EXHIBITION BRINGS PUPPET HISTORY TO LIFE
Suspended in silent repose but ready to jump to life are hundreds of dazzling miniature ice skaters, clowns, knights and ladies, ducks, chickens and circus horses, and, of course, ghosts and goblins.
All are part of “The Great American Puppet & Marionette Exhibition,” which opens today and runs through April 4 at the Brea Gallery in the Brea Civic Cultural Center. (Hours are Wednesday, Friday and Saturday, noon to 5 p.m.; Thursday, noon to 8 p.m.)
The exhibit was put together by puppeteer/historian Alan Cook from his private collection of about 3,000 puppets. It is sponsored by the Brea Foundation and the City of Brea.
“This is a North American survey that includes Mexico and Canada but is mostly United States,” Cook said in a recent interview. “It goes through the whole spectrum from the 1880s to the present and highlights native-born or naturalized puppeteers.
“In this era of Rambo-mania, we’re going to wave the flag--but with puppets instead,” he added with a laugh.
“The puppets are pretty much all unusual, and almost all of them are performing figures that appeared on real programs, whether in films and TV or on stage,” Cook said.
Cook has arranged the puppets in groups: Those used in vaudeville acts; movies such as the 1953 MGM film “Lili,” and television programs; ventriloquists’ dummies, and an enormous circus-theme collection.
The puppets are made of wood, modeling clay, papier-mache, cloth and various synthetic materials.
The collection represents a veritable “Who’s Who” in the world of American puppetry, including works by:
- Len Ayres Mantell, Harry Deaves and Madam Jewell, who were leaders in American vaudeville touring acts. (“It’s hard enough to find even one of their puppets: To have all three puppeteers in one collection is a tour de force,” Cook said.)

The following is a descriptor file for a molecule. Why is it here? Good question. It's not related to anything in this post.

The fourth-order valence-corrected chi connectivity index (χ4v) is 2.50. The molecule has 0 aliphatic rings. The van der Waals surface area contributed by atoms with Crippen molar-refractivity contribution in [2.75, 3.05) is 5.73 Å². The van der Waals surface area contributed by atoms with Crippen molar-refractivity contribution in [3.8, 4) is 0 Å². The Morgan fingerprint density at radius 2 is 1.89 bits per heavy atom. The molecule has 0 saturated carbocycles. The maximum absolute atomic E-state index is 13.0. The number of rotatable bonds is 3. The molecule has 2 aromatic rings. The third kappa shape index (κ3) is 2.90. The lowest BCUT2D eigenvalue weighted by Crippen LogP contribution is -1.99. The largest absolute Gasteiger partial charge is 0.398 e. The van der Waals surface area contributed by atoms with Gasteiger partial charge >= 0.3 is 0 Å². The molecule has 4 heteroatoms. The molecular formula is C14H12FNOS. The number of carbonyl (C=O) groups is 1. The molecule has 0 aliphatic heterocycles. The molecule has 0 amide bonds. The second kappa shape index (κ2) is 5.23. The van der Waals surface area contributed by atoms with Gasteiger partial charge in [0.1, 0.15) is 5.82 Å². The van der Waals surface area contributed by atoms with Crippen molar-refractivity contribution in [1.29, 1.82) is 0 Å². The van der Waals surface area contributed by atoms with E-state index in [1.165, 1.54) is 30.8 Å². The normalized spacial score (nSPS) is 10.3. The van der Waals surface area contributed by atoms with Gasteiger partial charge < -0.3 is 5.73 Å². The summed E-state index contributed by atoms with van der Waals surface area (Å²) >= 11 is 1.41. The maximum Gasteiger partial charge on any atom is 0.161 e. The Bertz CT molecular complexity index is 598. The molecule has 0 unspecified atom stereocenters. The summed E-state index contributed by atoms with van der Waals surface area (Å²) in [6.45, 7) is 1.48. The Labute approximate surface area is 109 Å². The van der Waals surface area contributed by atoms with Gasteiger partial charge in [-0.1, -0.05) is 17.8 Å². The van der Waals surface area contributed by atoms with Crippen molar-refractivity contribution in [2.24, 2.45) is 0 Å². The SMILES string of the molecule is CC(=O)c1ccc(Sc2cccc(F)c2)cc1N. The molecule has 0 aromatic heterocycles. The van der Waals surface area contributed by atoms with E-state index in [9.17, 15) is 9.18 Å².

- Tony Sarrg, the “father of the American puppet revival which began in the 1920s.” (Sarrg traveled throughout the United States from 1917 to the early ‘40s; he brought such full-length plays as “Robin Hood” and “Alice in Wonderland” to the Southland.)
-Frank Perris, a noted solo performer “who pioneered the technique of working without a stage. He had a great influence on others.”
-George Pell, who was “known for special effects in Hollywood films, but began working with stop-action puppet films.”
“The exhibition represents a continuing tradition,” Cook said. “A lot of people in this collection knew each other. They were influenced by each other and were good friends--or competitors.”
A native of Los Angeles, Cook, who now lives in North Hollywood, first became fascinated with puppets as a child when he saw “all the puppet shows at Robinson’s, Bullock’s, May Co. and the Broadway. They were marvelous promotional shows, sometimes in the windows and sometimes inside.”
He made his first puppet when he was in second grade as part of a summer recreation program, began his collecting then and eventually went on to work as a puppeteer in television, movies and theaters around the country for “close to half a century.”
But he declined to give his age: “In show business, you never tell until you’re 90.”
For Cook, the art of puppetry is by no means dead. “There’s always a wave of interest whenever someone comes along with something new--as when Bert Tillstrom pioneered puppets on TV, or later, with the Muppets.
“But that’s only part of a larger picture. There have been puppet operas. Haydn wrote them (‘Pilomon und Baucis’ and ‘Die Feuersbrunst’) and so did Manuel de Falla (‘El Retablo de Maese Pedro’),” Cook said. (Other puppet theater composers include Benjamin Britten, Ernst Krenek, Aaron Copland, Arthur Honegger, Erik Satie and Biedrich Smetana.) “Shaw and Lorca wrote puppet plays. Goethe, in fact, said: ‘He who loves not puppets is not fit to live.’ ”